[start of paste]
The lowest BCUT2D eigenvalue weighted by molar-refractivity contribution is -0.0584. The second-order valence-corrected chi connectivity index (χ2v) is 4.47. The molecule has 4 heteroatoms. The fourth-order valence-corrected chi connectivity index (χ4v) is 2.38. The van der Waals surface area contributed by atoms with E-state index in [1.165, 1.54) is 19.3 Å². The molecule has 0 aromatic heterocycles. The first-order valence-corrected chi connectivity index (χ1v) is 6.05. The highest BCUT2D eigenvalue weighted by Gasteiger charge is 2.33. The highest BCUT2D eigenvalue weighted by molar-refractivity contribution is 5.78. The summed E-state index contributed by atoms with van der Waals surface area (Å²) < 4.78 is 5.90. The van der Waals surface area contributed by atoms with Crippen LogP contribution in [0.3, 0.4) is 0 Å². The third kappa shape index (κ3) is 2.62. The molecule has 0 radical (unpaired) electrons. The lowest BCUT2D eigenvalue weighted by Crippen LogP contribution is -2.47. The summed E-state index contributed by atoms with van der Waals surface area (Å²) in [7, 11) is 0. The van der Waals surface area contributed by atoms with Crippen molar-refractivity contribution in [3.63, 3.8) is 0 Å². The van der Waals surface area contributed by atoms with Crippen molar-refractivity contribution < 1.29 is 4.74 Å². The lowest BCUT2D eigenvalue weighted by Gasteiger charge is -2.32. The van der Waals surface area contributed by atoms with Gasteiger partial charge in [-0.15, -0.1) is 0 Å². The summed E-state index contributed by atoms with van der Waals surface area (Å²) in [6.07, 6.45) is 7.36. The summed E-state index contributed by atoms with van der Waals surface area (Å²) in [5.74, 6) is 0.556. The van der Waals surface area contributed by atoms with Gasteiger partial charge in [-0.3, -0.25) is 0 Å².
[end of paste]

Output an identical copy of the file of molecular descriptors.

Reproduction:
The lowest BCUT2D eigenvalue weighted by molar-refractivity contribution is -0.0584. The second-order valence-corrected chi connectivity index (χ2v) is 4.47. The molecule has 4 heteroatoms. The fourth-order valence-corrected chi connectivity index (χ4v) is 2.38. The van der Waals surface area contributed by atoms with E-state index in [1.165, 1.54) is 19.3 Å². The molecule has 0 aromatic heterocycles. The first-order valence-corrected chi connectivity index (χ1v) is 6.05. The highest BCUT2D eigenvalue weighted by Gasteiger charge is 2.33. The highest BCUT2D eigenvalue weighted by molar-refractivity contribution is 5.78. The summed E-state index contributed by atoms with van der Waals surface area (Å²) < 4.78 is 5.90. The van der Waals surface area contributed by atoms with Crippen LogP contribution in [0.3, 0.4) is 0 Å². The third kappa shape index (κ3) is 2.62. The molecule has 0 radical (unpaired) electrons. The lowest BCUT2D eigenvalue weighted by Crippen LogP contribution is -2.47. The summed E-state index contributed by atoms with van der Waals surface area (Å²) in [7, 11) is 0. The van der Waals surface area contributed by atoms with Crippen molar-refractivity contribution in [3.63, 3.8) is 0 Å². The van der Waals surface area contributed by atoms with Crippen molar-refractivity contribution < 1.29 is 4.74 Å². The lowest BCUT2D eigenvalue weighted by Gasteiger charge is -2.32. The van der Waals surface area contributed by atoms with Gasteiger partial charge in [-0.15, -0.1) is 0 Å². The summed E-state index contributed by atoms with van der Waals surface area (Å²) in [6.07, 6.45) is 7.36. The summed E-state index contributed by atoms with van der Waals surface area (Å²) in [5.74, 6) is 0.556. The van der Waals surface area contributed by atoms with Gasteiger partial charge in [-0.3, -0.25) is 0 Å².